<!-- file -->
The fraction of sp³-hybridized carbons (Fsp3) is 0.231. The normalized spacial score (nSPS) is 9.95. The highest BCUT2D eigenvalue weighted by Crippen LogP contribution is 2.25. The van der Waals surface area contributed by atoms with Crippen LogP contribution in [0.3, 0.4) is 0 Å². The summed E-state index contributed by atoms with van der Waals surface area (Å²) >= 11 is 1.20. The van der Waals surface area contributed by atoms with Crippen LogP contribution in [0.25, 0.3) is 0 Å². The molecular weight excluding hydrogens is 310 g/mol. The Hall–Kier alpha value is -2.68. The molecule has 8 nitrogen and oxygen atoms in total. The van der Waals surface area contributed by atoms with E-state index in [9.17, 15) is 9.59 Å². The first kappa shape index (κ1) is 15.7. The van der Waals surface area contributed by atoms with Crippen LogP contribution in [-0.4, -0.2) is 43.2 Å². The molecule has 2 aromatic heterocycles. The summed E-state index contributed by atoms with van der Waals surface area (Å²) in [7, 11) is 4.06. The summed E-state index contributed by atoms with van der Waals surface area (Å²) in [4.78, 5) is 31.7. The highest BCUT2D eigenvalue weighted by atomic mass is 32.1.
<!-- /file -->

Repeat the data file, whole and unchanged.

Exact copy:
The fraction of sp³-hybridized carbons (Fsp3) is 0.231. The normalized spacial score (nSPS) is 9.95. The highest BCUT2D eigenvalue weighted by Crippen LogP contribution is 2.25. The van der Waals surface area contributed by atoms with Crippen LogP contribution in [0.3, 0.4) is 0 Å². The summed E-state index contributed by atoms with van der Waals surface area (Å²) >= 11 is 1.20. The van der Waals surface area contributed by atoms with Crippen LogP contribution in [0.25, 0.3) is 0 Å². The molecular weight excluding hydrogens is 310 g/mol. The Hall–Kier alpha value is -2.68. The molecule has 8 nitrogen and oxygen atoms in total. The van der Waals surface area contributed by atoms with E-state index in [9.17, 15) is 9.59 Å². The first kappa shape index (κ1) is 15.7. The van der Waals surface area contributed by atoms with Crippen LogP contribution in [-0.4, -0.2) is 43.2 Å². The molecule has 2 aromatic heterocycles. The summed E-state index contributed by atoms with van der Waals surface area (Å²) in [7, 11) is 4.06. The summed E-state index contributed by atoms with van der Waals surface area (Å²) in [4.78, 5) is 31.7. The highest BCUT2D eigenvalue weighted by atomic mass is 32.1.